Drawing parallels between Machine Learning techniques and a human brain is a dangerous operation. When it is done successfully, it can be a powerful tool for vulgarisation, but when it is done with no precaution, it can lead to major misunderstandings.

I was recently attending a conference where the speaker described Experience Replay in RL a way of making the net "dream". I'm wondering how true this assertion is. The speaker argued that a dream is a random addition of memories, just as experience replay. However, I doubt the brain remembers its dream or either learns from it. What is your analysis?

  • $\begingroup$ I would argue all brain related stuff has 2 parts: psychological and the biophysical and mathematical part. Dream falls in the psychological part of brain studies. Machine Learning on the other hand is a mathematical subject. So comparing mathematical things to psychological things is a waste of time according to me. A Neural network may simulate a dream, but it will not understand it nor will anything useful come out of it except maybe some cool mobile applications like Neural style transfer I guess. $\endgroup$ – DuttaA Sep 9 '18 at 19:23

The speaker argued that a dream is a random addition of memories, just as experience replay.

The speaker is taking some liberties due to a general lack of scientific understanding of what dreams are. We don't even have strong consensus on why sleep is a necessary feature of animals, let alone what part dreaming plays in it. However, there are some widely-accepted theories, with supporting evidence, that dreams are part of a learning and memorisation process. Studies that manipulate sleep or dreaming have shown changes in the speed that skills are learned for example.

Experience replay in reinforcement learning is a far more precise and well-understood affair, whereby individual time steps that occurred in the past are visited and re-assessed in light of current knowledge about long-term value, at random. If dreams were really like experience replay as it is practiced in RL today, then they would consist of a random jumble of tiny seemingly inconsequential events strung together, and all taken very exactly from the events of the past day. Sometimes dreams do contain content like this, but typically the content is far more varied.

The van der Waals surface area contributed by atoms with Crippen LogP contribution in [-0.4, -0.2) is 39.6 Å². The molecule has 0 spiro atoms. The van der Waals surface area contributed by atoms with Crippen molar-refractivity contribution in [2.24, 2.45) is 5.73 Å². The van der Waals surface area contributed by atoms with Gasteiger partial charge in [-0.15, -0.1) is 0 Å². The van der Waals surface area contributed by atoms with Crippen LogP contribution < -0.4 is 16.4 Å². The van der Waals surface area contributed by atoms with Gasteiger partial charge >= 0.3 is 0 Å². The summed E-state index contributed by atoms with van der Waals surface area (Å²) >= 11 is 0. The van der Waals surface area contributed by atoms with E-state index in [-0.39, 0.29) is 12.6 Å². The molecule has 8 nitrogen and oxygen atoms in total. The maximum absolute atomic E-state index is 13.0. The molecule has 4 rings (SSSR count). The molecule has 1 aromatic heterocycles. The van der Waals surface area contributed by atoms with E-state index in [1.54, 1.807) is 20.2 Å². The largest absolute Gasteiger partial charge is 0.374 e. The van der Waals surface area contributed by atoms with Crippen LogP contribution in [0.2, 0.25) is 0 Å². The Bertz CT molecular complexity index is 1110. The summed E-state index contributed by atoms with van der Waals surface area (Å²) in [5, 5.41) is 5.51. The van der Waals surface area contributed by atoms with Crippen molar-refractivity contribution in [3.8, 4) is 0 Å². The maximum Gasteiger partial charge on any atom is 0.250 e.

Taken with a large dose of artistic license, then yes, the speaker is referring to real theories and conjectures about dreaming, that do have scientific support. Although it is equally good to draw parallels between dreams and a higher-level management of the memory or experience replay data - which items to replay, and which to keep, depending on what is salient about the information. For instance, there is good evidence that dreams help filter what is forgotten, and also evidence that events associated with strong emotional state are more likely to feature in dreams.

It is important to separate the speaker's analogy, and any suggestion that a current reinforcement learning agent has a subjective experience. We are still a long way away from anything like that, and other similar use of a dreaming metaphor in machine learning - e.g. "Deep Dream" - is equally not an assertion that the devices are having an experience of any kind.

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  • $\begingroup$ Quite correct I think...since dreams are not understood...especially converting it to formal proof/logic. $\endgroup$ – DuttaA Sep 10 '18 at 11:34
  • $\begingroup$ Thanks for your developped answer ! The links are also interesting :). $\endgroup$ – 16Aghnar Sep 11 '18 at 10:12

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